Overnight at MWC in Barcelona there was two interesting tidbits of news related to the Xbox 360. Yes, it is still alive and well and given the game incompatibility between it and the Xbox One, you can expect they will be around for a long time to come. The first bit of news was the announcement of a new Xbox 360 Preview program. This, like the one for the Xbox One, will bring preview (beta) bits to the console. Invited customers will be able to sign up directly from their Xbox 360. Starting this month invitations will be sent out and you can sign up. What this not however is Windows 10. While Microsoft is saying more changes are coming later this year to the 360, there is no indication whatsoever that it will be updated to Windows 10 like the Xbox One will be once it is released. Could that change? Of course, but frankly I don’t see it happening given the emphasis and focus on the Xbox One platform.
As part of the launch announcements for the Lumia 640 and Lumia 640XL, Microsoft has released two new launch videos covering both devices. Both of the videos can be found after the break and both are quite dramatic, outlining the look and feel of the devices as well as the wide range of apps that come built into the device.
In addition to the Lumia 640 announced today at Mobile World Congress, Microsoft also announced their new Phablet device, the Lumia 640XL. The 5.7″ device is a replacement for the now quite dated Lumia 1320 (my personal phone of choice) and it is a significant bump up in specifications over the 1320. Like the Lumia 640, there will be multiple variants of the Lumia 640XL: Single and Dual SIM 3G models as well as Single and Dual SIM LTE Models. It is expected to retail for around $245 for the Dual SIM LTE model which is a very attractive price point for what this device has to offer.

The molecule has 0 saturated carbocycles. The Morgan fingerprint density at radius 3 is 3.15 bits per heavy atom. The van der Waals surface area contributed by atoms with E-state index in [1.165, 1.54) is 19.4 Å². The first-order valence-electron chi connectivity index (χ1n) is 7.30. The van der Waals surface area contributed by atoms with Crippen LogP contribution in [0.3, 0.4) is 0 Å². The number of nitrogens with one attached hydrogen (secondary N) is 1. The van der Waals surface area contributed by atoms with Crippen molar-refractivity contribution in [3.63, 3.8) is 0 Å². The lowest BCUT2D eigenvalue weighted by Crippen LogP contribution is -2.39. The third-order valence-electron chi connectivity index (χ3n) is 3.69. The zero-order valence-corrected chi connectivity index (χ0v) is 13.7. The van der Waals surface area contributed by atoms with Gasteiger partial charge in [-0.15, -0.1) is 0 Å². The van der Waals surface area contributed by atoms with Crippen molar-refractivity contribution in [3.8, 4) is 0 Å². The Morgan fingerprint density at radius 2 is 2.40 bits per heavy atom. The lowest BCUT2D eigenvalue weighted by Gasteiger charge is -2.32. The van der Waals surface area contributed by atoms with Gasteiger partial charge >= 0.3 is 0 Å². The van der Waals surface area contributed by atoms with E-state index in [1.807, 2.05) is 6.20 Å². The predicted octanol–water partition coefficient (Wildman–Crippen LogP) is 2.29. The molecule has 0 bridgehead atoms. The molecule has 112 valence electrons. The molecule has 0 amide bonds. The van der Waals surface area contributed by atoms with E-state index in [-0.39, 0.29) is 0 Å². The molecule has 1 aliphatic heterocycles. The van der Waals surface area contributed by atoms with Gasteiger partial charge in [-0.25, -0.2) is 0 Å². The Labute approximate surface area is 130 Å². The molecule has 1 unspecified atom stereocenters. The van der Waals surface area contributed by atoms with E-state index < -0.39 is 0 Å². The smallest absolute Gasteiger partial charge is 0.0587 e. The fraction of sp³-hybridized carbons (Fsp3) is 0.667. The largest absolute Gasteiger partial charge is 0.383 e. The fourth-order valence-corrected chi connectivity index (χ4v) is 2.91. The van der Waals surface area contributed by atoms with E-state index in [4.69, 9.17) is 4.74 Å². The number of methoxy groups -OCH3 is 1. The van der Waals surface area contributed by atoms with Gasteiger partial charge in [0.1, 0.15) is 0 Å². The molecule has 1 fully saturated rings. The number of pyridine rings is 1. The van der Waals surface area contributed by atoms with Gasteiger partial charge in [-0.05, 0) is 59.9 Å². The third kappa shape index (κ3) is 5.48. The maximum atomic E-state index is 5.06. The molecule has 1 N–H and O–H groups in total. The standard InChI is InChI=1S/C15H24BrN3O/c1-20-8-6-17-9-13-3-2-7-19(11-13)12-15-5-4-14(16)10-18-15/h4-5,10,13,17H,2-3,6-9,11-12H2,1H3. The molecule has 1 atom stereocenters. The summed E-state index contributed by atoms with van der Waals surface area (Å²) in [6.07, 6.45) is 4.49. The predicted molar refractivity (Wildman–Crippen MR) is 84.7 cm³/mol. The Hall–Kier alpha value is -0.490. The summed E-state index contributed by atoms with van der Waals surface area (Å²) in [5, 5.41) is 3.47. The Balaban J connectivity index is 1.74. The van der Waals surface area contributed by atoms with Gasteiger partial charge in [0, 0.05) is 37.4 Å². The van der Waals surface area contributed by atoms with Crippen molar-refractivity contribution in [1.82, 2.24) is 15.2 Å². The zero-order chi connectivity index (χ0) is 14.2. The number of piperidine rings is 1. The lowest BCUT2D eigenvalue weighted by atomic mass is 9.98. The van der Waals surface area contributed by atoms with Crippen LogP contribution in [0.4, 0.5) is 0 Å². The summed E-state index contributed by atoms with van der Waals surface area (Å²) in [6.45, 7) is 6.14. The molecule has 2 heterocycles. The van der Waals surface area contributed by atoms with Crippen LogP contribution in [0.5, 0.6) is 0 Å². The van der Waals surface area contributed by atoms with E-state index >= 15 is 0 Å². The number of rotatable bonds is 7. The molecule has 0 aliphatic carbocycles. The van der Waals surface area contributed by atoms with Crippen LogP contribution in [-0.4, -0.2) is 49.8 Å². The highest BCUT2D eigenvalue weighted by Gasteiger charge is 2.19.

The Lumia 640XL will be powered by the Snapdragon 400 Quad-Core processor running at 1.2GHz and will sport 1GB of RAM. It will have 8GB of internal storage with expansion up to an additional 128GB with a MicroSD card. It has a 5.7″ IPS display running at 1280×720 with Glance screen and sunlight readability enhancements for when you are outside. The rear camera is probably the single biggest improvement over the Lumia 1320. The 1320 has a 5MP camera while the 640XL will have a 13MP camera. That rear camera can also shoot 1080p video and has a flash. The front facing camera is a 5MP wide angle fixed focus. It will also have SensorCore which is something the Lumia 1320 does not have either.
Another interesting change is that the Lumia 640XL will have a user replaceable 3000 mAh battery, something you cannot do on the Lumia 1320.
As I posted just a bit ago, Microsoft launched the Lumia 640 this morning at Mobile World Congress in Barcelona. If you haven’t had a chance to review the specs, you can do so here and I think you’ll like what you see. The Lumia 640 is certainly not a flagship device but it is a nice step up in the mid-market and one that should do well.
Microsoft has now released hi-res images of the Lumia 640 and I’ve got all of them here for your viewing pleasure. All of them can be found after the break to save those who don’t want to see them from a big download on the front page of the site. Keep in mind that these are all between 1.5-3 MB is size so rendering may be slow depending on your connectivity.
At Mobile World Congress today, Microsoft announced the new Lumia 640, a mid-range Windows Phone that is a step up from the popular Lumia 635. The Lumia 640 comes in three variants, the 3G Dual SIM, LTE Dual SIM and an LTE Single SIM and it is expected to sell for less than $200 when it reaches the US. Yes, the Lumia 640 is coming to the United States! It is expected to be with AT&T, T-Mobile and MetroPCS but what is unclear is which variant will be with which carrier. While I’ve voice my opinion on the need for a flagship Windows Phone from Microsoft, it is good to see this Lumia 640 as it is, specification wise, not bad at all for a sub-$200 device.
The Lumia 640 will run on the Snapdragon 400 quad-core processor at 1.2GHz and will sport a 8GB of storage on board. That can be augmented with up to 128GB on a MicroSD card. The rear camera is a 8MP autofocus capable of shooting 1080p video while the front facing camera is a HD 1MP wide angle. The display is a 5″ HD 1280×720 IPS that does support Glance which if you don’t have, once you do, will love. It is expected to launch this month in various markets globally.